By 1845 there were daily four horse stagecoaches running from Milwaukee to Galena Wisconsin. On Monday, Wednesday, and Friday, stagecoaches left Milwaukee and passed through Troy, Janesville, Monroe, Wiota, Schaumburg, Gratiot’s Grove, and White Oak Springs. On Tuesday, Thursday, and Saturday, the stagecoaches went by way of Prairieville, Whitewater, Fort Atkinson, Madison, Blue Mounds, Dodgeville, Mineral Point, Platteville, and Hazel Green.
Stagecoaches provided relatively quick but not necessarily pleasant trips. The coaches had four bench seats intended for eight passengers, but on popular routes twelve people often squeezed in. The coach was suspended from its frame by two leather straps running from the front axle to the rear axle. During a typical trip one wheel or another was always dropping into a pothole or hitting a stone or tree root, causing the passengers to be constantly jostled back and forth.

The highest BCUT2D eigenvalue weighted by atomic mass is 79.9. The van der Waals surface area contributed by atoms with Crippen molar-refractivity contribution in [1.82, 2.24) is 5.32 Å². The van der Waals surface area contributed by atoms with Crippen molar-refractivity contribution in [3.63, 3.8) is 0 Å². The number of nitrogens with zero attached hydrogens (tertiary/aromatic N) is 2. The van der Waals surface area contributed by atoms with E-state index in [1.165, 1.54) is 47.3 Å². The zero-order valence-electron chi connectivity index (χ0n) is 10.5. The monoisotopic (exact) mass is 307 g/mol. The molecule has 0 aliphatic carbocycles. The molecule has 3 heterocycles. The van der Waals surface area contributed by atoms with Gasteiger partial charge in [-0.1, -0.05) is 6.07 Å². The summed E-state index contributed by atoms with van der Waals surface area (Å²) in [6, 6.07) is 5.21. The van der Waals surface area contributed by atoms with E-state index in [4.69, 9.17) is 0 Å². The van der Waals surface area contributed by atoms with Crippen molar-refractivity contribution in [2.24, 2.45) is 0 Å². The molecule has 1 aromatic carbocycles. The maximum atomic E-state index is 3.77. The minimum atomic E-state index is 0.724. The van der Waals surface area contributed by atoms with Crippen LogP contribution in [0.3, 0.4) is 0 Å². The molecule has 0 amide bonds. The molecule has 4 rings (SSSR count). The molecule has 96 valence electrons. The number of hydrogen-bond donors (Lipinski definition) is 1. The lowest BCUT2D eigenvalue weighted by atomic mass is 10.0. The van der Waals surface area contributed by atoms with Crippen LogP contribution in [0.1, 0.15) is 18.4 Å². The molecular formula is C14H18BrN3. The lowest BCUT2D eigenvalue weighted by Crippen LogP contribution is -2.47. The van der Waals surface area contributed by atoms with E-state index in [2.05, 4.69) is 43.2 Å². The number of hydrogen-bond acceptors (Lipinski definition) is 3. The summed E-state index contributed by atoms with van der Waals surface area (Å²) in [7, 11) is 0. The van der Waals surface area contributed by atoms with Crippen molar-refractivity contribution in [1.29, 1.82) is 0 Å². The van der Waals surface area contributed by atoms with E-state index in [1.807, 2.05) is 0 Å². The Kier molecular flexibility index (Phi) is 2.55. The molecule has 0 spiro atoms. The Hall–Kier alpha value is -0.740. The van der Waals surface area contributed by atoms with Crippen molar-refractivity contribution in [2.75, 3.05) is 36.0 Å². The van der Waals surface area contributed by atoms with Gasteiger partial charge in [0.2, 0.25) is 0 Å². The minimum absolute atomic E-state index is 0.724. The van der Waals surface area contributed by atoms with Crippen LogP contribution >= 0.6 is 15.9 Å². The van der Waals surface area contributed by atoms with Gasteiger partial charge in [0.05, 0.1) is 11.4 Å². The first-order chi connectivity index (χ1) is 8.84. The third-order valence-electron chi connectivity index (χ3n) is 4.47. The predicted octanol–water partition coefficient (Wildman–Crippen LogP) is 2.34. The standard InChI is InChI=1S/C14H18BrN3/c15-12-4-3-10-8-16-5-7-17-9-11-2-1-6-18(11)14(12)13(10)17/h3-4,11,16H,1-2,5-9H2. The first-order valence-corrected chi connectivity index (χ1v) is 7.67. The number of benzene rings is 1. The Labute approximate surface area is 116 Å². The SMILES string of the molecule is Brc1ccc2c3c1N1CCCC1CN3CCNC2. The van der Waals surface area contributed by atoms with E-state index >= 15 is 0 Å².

Mud and snow also slowed or trapped wagons and stagecoaches on the early dirt roads. But a solution to uncomfortable stagecoach travel was found when a dirt road was covered with a series of wooden planks, making it a “planked road.” The wooden planks were about two inches thick and eight feet long, and they smoothed the road’s surface enough to make stagecoach travel rapid and relatively comfortable.